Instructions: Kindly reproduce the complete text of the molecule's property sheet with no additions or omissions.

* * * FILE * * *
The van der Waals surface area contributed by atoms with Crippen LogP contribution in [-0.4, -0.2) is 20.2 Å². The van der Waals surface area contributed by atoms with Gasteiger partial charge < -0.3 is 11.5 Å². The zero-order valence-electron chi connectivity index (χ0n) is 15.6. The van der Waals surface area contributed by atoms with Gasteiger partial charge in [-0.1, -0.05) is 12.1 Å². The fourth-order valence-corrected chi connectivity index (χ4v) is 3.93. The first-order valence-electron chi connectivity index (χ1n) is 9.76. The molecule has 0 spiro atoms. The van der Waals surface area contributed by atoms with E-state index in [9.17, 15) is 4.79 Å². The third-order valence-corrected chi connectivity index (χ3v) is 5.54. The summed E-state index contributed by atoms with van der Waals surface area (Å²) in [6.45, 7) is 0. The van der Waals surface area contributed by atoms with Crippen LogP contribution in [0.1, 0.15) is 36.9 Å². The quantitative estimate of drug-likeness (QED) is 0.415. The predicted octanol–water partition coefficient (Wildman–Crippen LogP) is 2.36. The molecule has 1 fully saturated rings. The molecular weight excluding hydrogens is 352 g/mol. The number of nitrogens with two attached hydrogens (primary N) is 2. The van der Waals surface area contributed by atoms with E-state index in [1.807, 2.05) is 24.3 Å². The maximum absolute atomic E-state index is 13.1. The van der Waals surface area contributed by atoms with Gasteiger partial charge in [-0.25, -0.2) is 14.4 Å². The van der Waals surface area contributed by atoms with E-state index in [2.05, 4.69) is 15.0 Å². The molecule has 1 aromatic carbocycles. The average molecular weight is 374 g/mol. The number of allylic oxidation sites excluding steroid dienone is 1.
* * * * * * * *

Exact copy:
The van der Waals surface area contributed by atoms with Crippen LogP contribution in [-0.4, -0.2) is 20.2 Å². The van der Waals surface area contributed by atoms with Gasteiger partial charge < -0.3 is 11.5 Å². The zero-order valence-electron chi connectivity index (χ0n) is 15.6. The van der Waals surface area contributed by atoms with Gasteiger partial charge in [-0.1, -0.05) is 12.1 Å². The fourth-order valence-corrected chi connectivity index (χ4v) is 3.93. The first-order valence-electron chi connectivity index (χ1n) is 9.76. The molecule has 0 spiro atoms. The van der Waals surface area contributed by atoms with E-state index in [9.17, 15) is 4.79 Å². The third-order valence-corrected chi connectivity index (χ3v) is 5.54. The summed E-state index contributed by atoms with van der Waals surface area (Å²) in [6.45, 7) is 0. The van der Waals surface area contributed by atoms with Crippen LogP contribution in [0.1, 0.15) is 36.9 Å². The quantitative estimate of drug-likeness (QED) is 0.415. The predicted octanol–water partition coefficient (Wildman–Crippen LogP) is 2.36. The molecule has 1 fully saturated rings. The molecular weight excluding hydrogens is 352 g/mol. The number of nitrogens with two attached hydrogens (primary N) is 2. The van der Waals surface area contributed by atoms with E-state index in [1.807, 2.05) is 24.3 Å². The maximum absolute atomic E-state index is 13.1. The van der Waals surface area contributed by atoms with Gasteiger partial charge in [-0.25, -0.2) is 14.4 Å². The van der Waals surface area contributed by atoms with E-state index in [2.05, 4.69) is 15.0 Å². The molecule has 1 aromatic carbocycles. The average molecular weight is 374 g/mol. The number of allylic oxidation sites excluding steroid dienone is 1.